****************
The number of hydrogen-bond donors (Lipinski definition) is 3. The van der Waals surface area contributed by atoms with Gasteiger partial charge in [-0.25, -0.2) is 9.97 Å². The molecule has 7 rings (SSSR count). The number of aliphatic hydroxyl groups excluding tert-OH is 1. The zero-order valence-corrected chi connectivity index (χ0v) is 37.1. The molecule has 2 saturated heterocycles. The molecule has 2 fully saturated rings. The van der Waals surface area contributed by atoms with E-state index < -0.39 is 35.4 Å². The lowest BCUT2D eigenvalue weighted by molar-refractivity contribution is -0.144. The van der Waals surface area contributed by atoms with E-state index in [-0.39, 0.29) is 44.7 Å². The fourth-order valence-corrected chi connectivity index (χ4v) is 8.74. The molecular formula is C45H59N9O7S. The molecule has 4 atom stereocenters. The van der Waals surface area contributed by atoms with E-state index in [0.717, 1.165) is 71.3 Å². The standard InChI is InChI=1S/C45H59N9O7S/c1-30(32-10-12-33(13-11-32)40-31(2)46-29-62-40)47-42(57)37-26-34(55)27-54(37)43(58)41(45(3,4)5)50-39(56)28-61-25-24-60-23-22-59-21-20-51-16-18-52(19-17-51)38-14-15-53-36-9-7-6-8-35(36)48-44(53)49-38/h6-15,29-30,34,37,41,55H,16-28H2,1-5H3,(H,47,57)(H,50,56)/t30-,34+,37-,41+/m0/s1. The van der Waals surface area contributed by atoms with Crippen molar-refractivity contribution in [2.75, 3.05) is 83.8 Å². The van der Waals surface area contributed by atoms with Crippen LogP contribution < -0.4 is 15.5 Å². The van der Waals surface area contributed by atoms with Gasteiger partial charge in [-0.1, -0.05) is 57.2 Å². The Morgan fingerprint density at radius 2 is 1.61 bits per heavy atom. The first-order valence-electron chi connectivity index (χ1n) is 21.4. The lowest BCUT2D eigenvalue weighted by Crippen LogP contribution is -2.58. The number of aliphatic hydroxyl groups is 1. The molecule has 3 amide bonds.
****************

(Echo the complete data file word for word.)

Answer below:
The number of hydrogen-bond donors (Lipinski definition) is 3. The van der Waals surface area contributed by atoms with Gasteiger partial charge in [-0.25, -0.2) is 9.97 Å². The molecule has 7 rings (SSSR count). The number of aliphatic hydroxyl groups excluding tert-OH is 1. The zero-order valence-corrected chi connectivity index (χ0v) is 37.1. The molecule has 2 saturated heterocycles. The molecule has 2 fully saturated rings. The van der Waals surface area contributed by atoms with E-state index < -0.39 is 35.4 Å². The lowest BCUT2D eigenvalue weighted by molar-refractivity contribution is -0.144. The van der Waals surface area contributed by atoms with E-state index in [-0.39, 0.29) is 44.7 Å². The fourth-order valence-corrected chi connectivity index (χ4v) is 8.74. The molecular formula is C45H59N9O7S. The molecule has 4 atom stereocenters. The van der Waals surface area contributed by atoms with E-state index in [0.717, 1.165) is 71.3 Å². The standard InChI is InChI=1S/C45H59N9O7S/c1-30(32-10-12-33(13-11-32)40-31(2)46-29-62-40)47-42(57)37-26-34(55)27-54(37)43(58)41(45(3,4)5)50-39(56)28-61-25-24-60-23-22-59-21-20-51-16-18-52(19-17-51)38-14-15-53-36-9-7-6-8-35(36)48-44(53)49-38/h6-15,29-30,34,37,41,55H,16-28H2,1-5H3,(H,47,57)(H,50,56)/t30-,34+,37-,41+/m0/s1. The van der Waals surface area contributed by atoms with Crippen molar-refractivity contribution in [2.75, 3.05) is 83.8 Å². The van der Waals surface area contributed by atoms with Crippen LogP contribution < -0.4 is 15.5 Å². The van der Waals surface area contributed by atoms with Gasteiger partial charge in [-0.1, -0.05) is 57.2 Å². The Morgan fingerprint density at radius 2 is 1.61 bits per heavy atom. The first-order valence-electron chi connectivity index (χ1n) is 21.4. The lowest BCUT2D eigenvalue weighted by Crippen LogP contribution is -2.58. The number of aliphatic hydroxyl groups is 1. The molecule has 3 amide bonds.